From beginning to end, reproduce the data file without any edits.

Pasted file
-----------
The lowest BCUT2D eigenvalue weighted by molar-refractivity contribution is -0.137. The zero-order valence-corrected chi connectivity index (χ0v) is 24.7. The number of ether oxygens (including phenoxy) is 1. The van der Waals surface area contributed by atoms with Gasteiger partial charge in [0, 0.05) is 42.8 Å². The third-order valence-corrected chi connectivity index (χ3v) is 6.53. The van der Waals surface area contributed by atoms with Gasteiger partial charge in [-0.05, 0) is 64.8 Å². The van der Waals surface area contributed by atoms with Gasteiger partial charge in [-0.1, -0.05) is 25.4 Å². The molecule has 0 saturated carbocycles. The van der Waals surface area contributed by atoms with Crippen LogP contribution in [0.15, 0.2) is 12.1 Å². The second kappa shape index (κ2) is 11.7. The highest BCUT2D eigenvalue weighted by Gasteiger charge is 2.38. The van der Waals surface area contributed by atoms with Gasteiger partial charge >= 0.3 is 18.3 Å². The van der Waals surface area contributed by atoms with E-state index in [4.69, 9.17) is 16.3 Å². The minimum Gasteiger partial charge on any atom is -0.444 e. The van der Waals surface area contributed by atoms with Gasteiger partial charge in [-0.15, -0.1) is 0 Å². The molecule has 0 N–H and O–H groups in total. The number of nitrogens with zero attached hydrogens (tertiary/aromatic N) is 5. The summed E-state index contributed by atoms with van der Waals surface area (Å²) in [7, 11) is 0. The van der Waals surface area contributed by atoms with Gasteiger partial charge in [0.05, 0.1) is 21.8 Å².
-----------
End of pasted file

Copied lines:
The lowest BCUT2D eigenvalue weighted by molar-refractivity contribution is -0.137. The zero-order valence-corrected chi connectivity index (χ0v) is 24.7. The number of ether oxygens (including phenoxy) is 1. The van der Waals surface area contributed by atoms with Gasteiger partial charge in [0, 0.05) is 42.8 Å². The third-order valence-corrected chi connectivity index (χ3v) is 6.53. The van der Waals surface area contributed by atoms with Gasteiger partial charge in [-0.05, 0) is 64.8 Å². The van der Waals surface area contributed by atoms with Gasteiger partial charge in [-0.1, -0.05) is 25.4 Å². The molecule has 0 saturated carbocycles. The van der Waals surface area contributed by atoms with Crippen LogP contribution in [0.15, 0.2) is 12.1 Å². The second kappa shape index (κ2) is 11.7. The highest BCUT2D eigenvalue weighted by Gasteiger charge is 2.38. The van der Waals surface area contributed by atoms with Gasteiger partial charge >= 0.3 is 18.3 Å². The van der Waals surface area contributed by atoms with E-state index in [4.69, 9.17) is 16.3 Å². The minimum Gasteiger partial charge on any atom is -0.444 e. The van der Waals surface area contributed by atoms with Gasteiger partial charge in [-0.15, -0.1) is 0 Å². The molecule has 0 N–H and O–H groups in total. The number of nitrogens with zero attached hydrogens (tertiary/aromatic N) is 5. The summed E-state index contributed by atoms with van der Waals surface area (Å²) in [7, 11) is 0. The van der Waals surface area contributed by atoms with Gasteiger partial charge in [0.05, 0.1) is 21.8 Å².